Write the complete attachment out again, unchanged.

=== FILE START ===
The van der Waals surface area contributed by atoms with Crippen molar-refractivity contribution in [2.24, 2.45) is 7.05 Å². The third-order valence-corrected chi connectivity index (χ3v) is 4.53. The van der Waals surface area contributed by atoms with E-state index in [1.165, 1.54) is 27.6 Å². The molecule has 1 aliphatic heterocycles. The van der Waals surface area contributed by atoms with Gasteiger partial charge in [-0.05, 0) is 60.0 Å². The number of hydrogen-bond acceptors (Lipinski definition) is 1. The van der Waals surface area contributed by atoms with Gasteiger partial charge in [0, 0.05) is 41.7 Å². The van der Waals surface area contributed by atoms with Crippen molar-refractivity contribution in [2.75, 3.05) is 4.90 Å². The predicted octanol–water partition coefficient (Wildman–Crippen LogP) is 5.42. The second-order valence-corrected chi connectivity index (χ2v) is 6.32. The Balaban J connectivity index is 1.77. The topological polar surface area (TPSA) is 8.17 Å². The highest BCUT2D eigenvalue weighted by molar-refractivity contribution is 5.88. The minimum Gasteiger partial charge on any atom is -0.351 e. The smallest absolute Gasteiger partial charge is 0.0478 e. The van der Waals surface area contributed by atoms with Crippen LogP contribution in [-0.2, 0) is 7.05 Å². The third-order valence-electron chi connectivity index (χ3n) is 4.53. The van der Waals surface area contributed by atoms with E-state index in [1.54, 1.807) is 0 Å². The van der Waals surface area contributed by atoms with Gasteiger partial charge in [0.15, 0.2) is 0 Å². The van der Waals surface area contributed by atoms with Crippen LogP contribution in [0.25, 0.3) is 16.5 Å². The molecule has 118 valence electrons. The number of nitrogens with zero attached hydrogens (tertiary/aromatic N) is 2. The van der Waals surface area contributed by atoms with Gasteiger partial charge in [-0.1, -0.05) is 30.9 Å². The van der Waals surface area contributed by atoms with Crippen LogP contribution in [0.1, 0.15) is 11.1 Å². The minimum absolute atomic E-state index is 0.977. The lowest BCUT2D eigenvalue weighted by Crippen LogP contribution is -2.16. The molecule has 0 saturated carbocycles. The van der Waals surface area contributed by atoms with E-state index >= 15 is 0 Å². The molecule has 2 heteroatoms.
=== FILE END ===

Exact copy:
The van der Waals surface area contributed by atoms with Crippen molar-refractivity contribution in [2.24, 2.45) is 7.05 Å². The third-order valence-corrected chi connectivity index (χ3v) is 4.53. The van der Waals surface area contributed by atoms with E-state index in [1.165, 1.54) is 27.6 Å². The molecule has 1 aliphatic heterocycles. The van der Waals surface area contributed by atoms with Gasteiger partial charge in [-0.05, 0) is 60.0 Å². The number of hydrogen-bond acceptors (Lipinski definition) is 1. The van der Waals surface area contributed by atoms with Gasteiger partial charge in [0, 0.05) is 41.7 Å². The van der Waals surface area contributed by atoms with Crippen molar-refractivity contribution in [2.75, 3.05) is 4.90 Å². The predicted octanol–water partition coefficient (Wildman–Crippen LogP) is 5.42. The second-order valence-corrected chi connectivity index (χ2v) is 6.32. The Balaban J connectivity index is 1.77. The topological polar surface area (TPSA) is 8.17 Å². The highest BCUT2D eigenvalue weighted by molar-refractivity contribution is 5.88. The minimum Gasteiger partial charge on any atom is -0.351 e. The smallest absolute Gasteiger partial charge is 0.0478 e. The van der Waals surface area contributed by atoms with Crippen LogP contribution in [-0.2, 0) is 7.05 Å². The third-order valence-electron chi connectivity index (χ3n) is 4.53. The van der Waals surface area contributed by atoms with E-state index in [1.54, 1.807) is 0 Å². The van der Waals surface area contributed by atoms with Gasteiger partial charge in [0.15, 0.2) is 0 Å². The van der Waals surface area contributed by atoms with Crippen LogP contribution in [0.25, 0.3) is 16.5 Å². The molecule has 118 valence electrons. The number of nitrogens with zero attached hydrogens (tertiary/aromatic N) is 2. The van der Waals surface area contributed by atoms with Gasteiger partial charge in [-0.1, -0.05) is 30.9 Å². The van der Waals surface area contributed by atoms with Crippen LogP contribution in [0.1, 0.15) is 11.1 Å². The minimum absolute atomic E-state index is 0.977. The lowest BCUT2D eigenvalue weighted by Crippen LogP contribution is -2.16. The molecule has 0 saturated carbocycles. The van der Waals surface area contributed by atoms with E-state index >= 15 is 0 Å². The molecule has 2 heteroatoms.